This month’s blog is by Mark Marini, known to most as “Muggsie,” an Intervention Specialist at Albemarle High School. For the past 19 years, he has worked diligently in education to support struggling learners, both with behaviors and academics, by working both with students and teachers. He fills many roles at Albemarle High including: Intervention Specialist, English teacher, Special Education teacher, Mediator, School Based Intervention Co-Chair, Response To Intervention Specialist, AVID English teacher, and lifelong learner. Check out his blog, On Education.
Youth-Nex had the pleasure of meeting Muggsie at this year’s conference, “Youth of Color Matter: Reducing Inequalities Through Positive Youth Development.” We are grateful for his and fellow educators’ participation at the event.
There are some children in the world who were just born to be good. My daughter, who is now nine, seems to be one of those children. When she was small, still crawling around, my wife and I remember her going past an electrical outlet in our house. She started to reach towards it, and my wife gently said, “No; don’t touch.” She looked at my wife, looked at the outlet, and kept crawling. Several days later, she was crawling past the same outlet, and she stopped. Pointed at it and said, “No.” Then she continued crawling. For the most part, my wife and I did not have to teach her good behavior. It is as if she was born with a gene that helps her to do the right thing. But that does not mean she always does.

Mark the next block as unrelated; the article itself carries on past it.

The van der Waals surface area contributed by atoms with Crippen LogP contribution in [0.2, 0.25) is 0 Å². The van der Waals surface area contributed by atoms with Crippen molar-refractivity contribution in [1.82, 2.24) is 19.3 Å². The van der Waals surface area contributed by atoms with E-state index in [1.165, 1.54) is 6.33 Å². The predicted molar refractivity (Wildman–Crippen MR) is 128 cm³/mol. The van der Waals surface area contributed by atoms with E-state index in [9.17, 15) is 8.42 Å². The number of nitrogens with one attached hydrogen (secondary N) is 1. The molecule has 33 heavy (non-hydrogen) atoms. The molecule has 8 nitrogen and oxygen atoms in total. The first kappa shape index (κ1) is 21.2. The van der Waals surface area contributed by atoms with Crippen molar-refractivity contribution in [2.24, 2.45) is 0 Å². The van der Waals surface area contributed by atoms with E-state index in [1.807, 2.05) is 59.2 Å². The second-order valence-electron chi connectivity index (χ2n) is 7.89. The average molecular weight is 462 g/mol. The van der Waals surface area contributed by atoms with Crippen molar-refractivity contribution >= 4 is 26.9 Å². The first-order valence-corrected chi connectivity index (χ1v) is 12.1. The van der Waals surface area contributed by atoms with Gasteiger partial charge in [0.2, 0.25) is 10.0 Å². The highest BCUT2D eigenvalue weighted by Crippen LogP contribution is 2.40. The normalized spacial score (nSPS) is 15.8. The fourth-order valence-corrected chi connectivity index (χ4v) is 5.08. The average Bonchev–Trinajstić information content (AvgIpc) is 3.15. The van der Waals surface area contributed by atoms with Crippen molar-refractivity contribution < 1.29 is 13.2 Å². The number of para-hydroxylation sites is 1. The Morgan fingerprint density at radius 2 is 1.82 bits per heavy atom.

“My experience is that Restorative Practices, if implemented with the required support and training, can have a great impact on a community. This could be a school, a neighborhood, or even a family. With time and dedication, the gains for our next generation are great. For, while resolving conflicts with Restorative Practices, we teach children how to resolve future conflicts on their own.”
Sometimes, she needs additional support. She has a younger brother who tests her and her ability to make the right choices. In those moments when she is tested, she needs support to know how to act, and how, if she has caused harm, to fix it.